“Uncertainty is when you’ve defined the variable but don’t know its value . . . But ambiguity is when you’re not even sure what the variables are. You don’t know how many dice are even being rolled or how many sides they have or which dice actually count for anything.”
– Dev Patnaik, cofounder and CEO of Jump Associates
The quote above comes from a recent Fast Company article on Gen Flux. While the distinction he draws between ambiguity and uncertainty may be somewhat arbitrary (and smack of a marketing sound bite, especially after a glance at the Jump web site), it is useful in exploring some of the fundamental challenges faced by companies in an environment of accelerating change.
Innovation has been the Holy Grail of profitable growth for some time. Thought leaders have identified numerous principles, frameworks, and methodologies for cultivating it. More recently, companies have come to appreciate the value of innovating beyond just products and services, thinking holistically about novel ways to create and capture commercial value from an offering, what I like to refer to as business model innovation (BMI).
Business model innovation is what start-ups and entrepreneurs have been doing since the dawn of the capitalist system, but they haven’t bothered giving it a catchy name. They’ve been too busy running their businesses, I suppose, to be so self reflective. This is why I frequently refer to launching new ventures and BMI almost interchangeably.
Seeking to shape (rather than just be shaped by) the inevitable changes from technology and globalization, large, established companies (of the Fortune 500 variety) are looking for help launching new ventures, hoping to understand and codify what it is entrepreneurs and start-ups do every day. They need help with business model innovation.
In another quote from the same article, Patnaik summarized well the difficulty these companies are facing: “Most big organizations are good at solving clear but complicated problems. They’re absolutely horrible at solving ambiguous problems–when you don’t know what you don’t know.”
The management discipline as a whole has gotten very good at scaling and optimizing businesses by controlling variability, increasing productivity and driving down costs. Innovation, however, depends on experimentation and risk taking. As the Silicon Valley adage goes, “Hurry up and fail so that you can succeed sooner,” suggesting a necessary tolerance for costs (in the form of failures) that do not always lead to clear, direct or immediate returns. How can a publicly traded company, tied to quarterly earnings and at the mercy of short term investors, ever succeed? This is why Facebook waited so long to IPO and why Zucky felt compelled to write his letter to investors.
As Eric Ries advocates in his book The Lean Start-up, management as a discipline needs to develop a new set of tools and metrics for ventures set up in an environment of extreme uncertainty (which Patnaik might call ambiguity). In some regards, what Ries offers is a synthesis of his tacit knowledge as an entrepreneur, preceding works on entrepreneurship (such as Getting to Plan B and The Four Steps to Epiphany), and more traditional management thinking, such as Six Sigma and Lean Manufacturing.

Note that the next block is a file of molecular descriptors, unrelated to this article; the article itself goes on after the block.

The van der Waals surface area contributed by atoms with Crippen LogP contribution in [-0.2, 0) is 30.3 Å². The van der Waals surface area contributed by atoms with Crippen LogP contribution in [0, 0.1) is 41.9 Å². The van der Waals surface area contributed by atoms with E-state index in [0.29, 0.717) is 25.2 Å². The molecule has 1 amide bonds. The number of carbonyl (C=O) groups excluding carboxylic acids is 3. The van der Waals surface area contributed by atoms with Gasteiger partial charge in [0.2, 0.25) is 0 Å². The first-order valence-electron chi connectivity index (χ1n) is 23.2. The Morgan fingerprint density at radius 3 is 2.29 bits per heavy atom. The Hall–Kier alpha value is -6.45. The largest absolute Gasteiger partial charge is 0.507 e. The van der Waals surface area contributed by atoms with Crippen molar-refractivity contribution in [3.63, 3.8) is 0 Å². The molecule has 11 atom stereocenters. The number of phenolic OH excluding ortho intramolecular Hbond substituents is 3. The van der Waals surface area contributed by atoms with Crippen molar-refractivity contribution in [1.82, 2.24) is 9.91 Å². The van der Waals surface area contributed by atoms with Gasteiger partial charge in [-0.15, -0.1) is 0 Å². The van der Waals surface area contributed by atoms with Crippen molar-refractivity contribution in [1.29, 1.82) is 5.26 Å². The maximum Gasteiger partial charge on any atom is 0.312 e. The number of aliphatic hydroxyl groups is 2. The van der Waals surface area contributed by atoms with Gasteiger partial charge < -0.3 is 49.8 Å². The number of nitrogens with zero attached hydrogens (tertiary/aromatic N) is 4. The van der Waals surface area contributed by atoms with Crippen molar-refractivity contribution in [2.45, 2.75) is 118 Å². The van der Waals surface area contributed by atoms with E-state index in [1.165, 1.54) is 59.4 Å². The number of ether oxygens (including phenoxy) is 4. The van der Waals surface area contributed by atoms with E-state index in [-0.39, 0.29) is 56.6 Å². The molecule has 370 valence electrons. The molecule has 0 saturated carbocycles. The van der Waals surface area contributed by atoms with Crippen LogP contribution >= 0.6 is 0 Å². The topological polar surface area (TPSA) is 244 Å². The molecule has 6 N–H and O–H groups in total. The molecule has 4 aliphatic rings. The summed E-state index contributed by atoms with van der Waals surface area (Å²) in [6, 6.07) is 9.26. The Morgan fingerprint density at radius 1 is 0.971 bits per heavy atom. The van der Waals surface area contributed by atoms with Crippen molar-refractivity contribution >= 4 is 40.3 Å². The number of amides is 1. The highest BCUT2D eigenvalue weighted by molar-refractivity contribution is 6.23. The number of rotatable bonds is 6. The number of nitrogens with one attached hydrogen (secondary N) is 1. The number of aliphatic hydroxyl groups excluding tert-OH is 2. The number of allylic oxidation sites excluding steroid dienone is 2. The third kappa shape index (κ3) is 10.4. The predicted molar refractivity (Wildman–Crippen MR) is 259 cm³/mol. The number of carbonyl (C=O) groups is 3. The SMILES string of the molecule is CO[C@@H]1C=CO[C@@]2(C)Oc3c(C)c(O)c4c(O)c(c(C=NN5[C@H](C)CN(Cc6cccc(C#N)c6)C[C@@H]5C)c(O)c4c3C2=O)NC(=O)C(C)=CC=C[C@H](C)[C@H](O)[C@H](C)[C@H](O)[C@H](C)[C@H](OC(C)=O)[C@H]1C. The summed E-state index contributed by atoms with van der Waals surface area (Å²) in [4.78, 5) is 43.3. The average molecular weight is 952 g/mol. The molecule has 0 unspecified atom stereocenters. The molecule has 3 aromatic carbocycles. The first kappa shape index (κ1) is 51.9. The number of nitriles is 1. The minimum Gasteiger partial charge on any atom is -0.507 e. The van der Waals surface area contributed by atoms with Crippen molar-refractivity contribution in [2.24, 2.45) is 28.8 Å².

With his lean start-up concepts, Ries has really advanced the thought leadership around business model innovation (even if that may not have been his explicit intent). Nonetheless, much work remains to adapt these concepts more specifically to those characteristics of a large company that make it different from a start-up in the typical sense of the word (e.g. the two people in a Silicon Valley garage).
Fortune 500’s have existing businesses that are both an advantage and a burden. An advantage because resources at the existing company can be leveraged to launch a new venture. A burden because launching a new venture frequently requires a Cultural shift – with a big “C” intended to include all that goes with how a corporate culture is expressed – all while still ensuring nothing is done that will prematurely disrupt the existing revenue streams (although planned obsolescence or intentional “cannibalization” may be warranted). Sound easy? Maybe the bootstrapping entrepreneur is really better off after all.
The inherent tension is why companies use a variety of techniques – from joint ventures to pilots to corporate venture investing to spin outs – to insulate new ventures from the influences of the existing business. Setting up these kinds of structures – what I think of as minimum viable business models, borrowing from the concept of minimum viable products – is a competency companies are still trying to master because most have only had to do it only infrequently in the past. They still tend to rely on consultants (like me!) for help.
In the next few posts I intend to expound further on how established companies can successfully use business model innovation to deal with ambiguity and continually reinvigorate their existing business with new ventures. The future belongs to the companies that learn to operate with a split personality, one concerned with scaling and optimizing proven concepts, the other testing and incubating new ones. Business model innovation is the key.